A POINT OF VIEW: The Myth of ‘High Resolution’ audio

Please share this...
Share on FacebookTweet about this on TwitterShare on RedditDigg thisShare on LinkedInEmail this to someone

There seems to be some misapprehension concerning 'hi-rez' audio which is surprising considering it is not a new thing, having been on the market well over a decade.

Firstly it is nothing like hi resolution video as some folk still seem to think. We all know that the more pixels you have the more detail you get and we have all experienced the clear difference that a hi-res video signal has to a standard definition one. But this is in no way comparative to audio which works completely differently.

I'm not a technical person but it is not that difficult to understand the basics.

We have bits - 16 bit, 48 bit and 96 bit.

We have sampling frequency - 44.1, 96, 192 KHz

Bits is amplitude and sampling frequency is wavelength. As we know any audio signal is a continuous emission of sound at continuously changing wavelengths and volumes

So the more bits you have the higher the dynamic range, the difference in volume between the quietest and the loudest signals on your recording.

The higher the sampling frequency, the higher the frequency of sound that can be re-produced. This is half the sampling frequency. So sampling at 96KHz we can reproduce sounds up to 48 KHz.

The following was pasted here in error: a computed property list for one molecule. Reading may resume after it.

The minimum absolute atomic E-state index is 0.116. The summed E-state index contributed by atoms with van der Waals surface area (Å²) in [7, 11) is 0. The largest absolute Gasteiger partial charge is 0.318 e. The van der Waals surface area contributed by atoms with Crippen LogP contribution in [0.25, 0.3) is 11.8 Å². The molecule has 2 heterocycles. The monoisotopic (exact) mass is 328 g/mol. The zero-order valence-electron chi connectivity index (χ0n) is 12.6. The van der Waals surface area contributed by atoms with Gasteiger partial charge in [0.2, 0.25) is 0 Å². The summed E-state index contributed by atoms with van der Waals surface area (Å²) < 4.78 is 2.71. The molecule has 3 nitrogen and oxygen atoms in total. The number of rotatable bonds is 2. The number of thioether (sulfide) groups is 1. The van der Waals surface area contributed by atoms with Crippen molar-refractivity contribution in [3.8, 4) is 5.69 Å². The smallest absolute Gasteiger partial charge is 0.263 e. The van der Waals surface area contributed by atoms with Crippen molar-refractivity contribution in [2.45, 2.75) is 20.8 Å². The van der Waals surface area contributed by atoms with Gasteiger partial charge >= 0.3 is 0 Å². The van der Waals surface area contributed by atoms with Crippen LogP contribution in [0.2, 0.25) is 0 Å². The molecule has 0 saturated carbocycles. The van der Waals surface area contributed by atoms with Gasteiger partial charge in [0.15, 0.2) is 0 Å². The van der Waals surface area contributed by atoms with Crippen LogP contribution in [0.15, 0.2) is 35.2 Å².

Lets take bits first. 16 bits gives a dynamic range of 110 dB. How much do we need? Well a good vinyl Lp might manage 45 dB of dynamic range. And no-one complained about lack of dynamic range on LP. So 110 is more than enough, well more than enough. So no need for more bits than 16

Now frequency - Even if you have really good hearing you will struggle to hear up to 20kHz, most people will not hear above 16Khz. Do we need to be able to reproduce sound above that level? Well it has ben argued that some few instruments do have overtones that go up higher than that even though we don't hear them we do hear their secondary effect at lower frequencies. That is the theory. In practice no-one can reliably tell the difference so if it is improving sound quality it is at best doing it at a tiny, infinitesimal amount.

So why do my hi rez files sound better than my red book CD copy of the same album?

Because when hi-res (SACD and DVD-A) were launched the record companies went back and painstakingly re-mastered a whole slew of titles from the original tapes, many dating back to the early 'Seventies. Needles to say they did a better job (more time, more money, better resources) than was done at the time, consequently they sound a lot better than the originals.

It isn't always that easy to find a 'hi-rez' and a red book version of the same master consequently a lot of the time people are comparing apples to oranges. The record companies are happy to keep that confusion going.

Now I agree that it is worth having some form of 'hi res' replay in order to hear those better masters when they are not also available in 16/44.1 - but can we please stop thinking/saying that there is 'more information' or 'more detail' or 'higher resolution' available because it just 'aint so

Please click HERE to continue


Please click HERE to access the entire Point Of View archive

Please share this...
Share on FacebookTweet about this on TwitterShare on RedditDigg thisShare on LinkedInEmail this to someone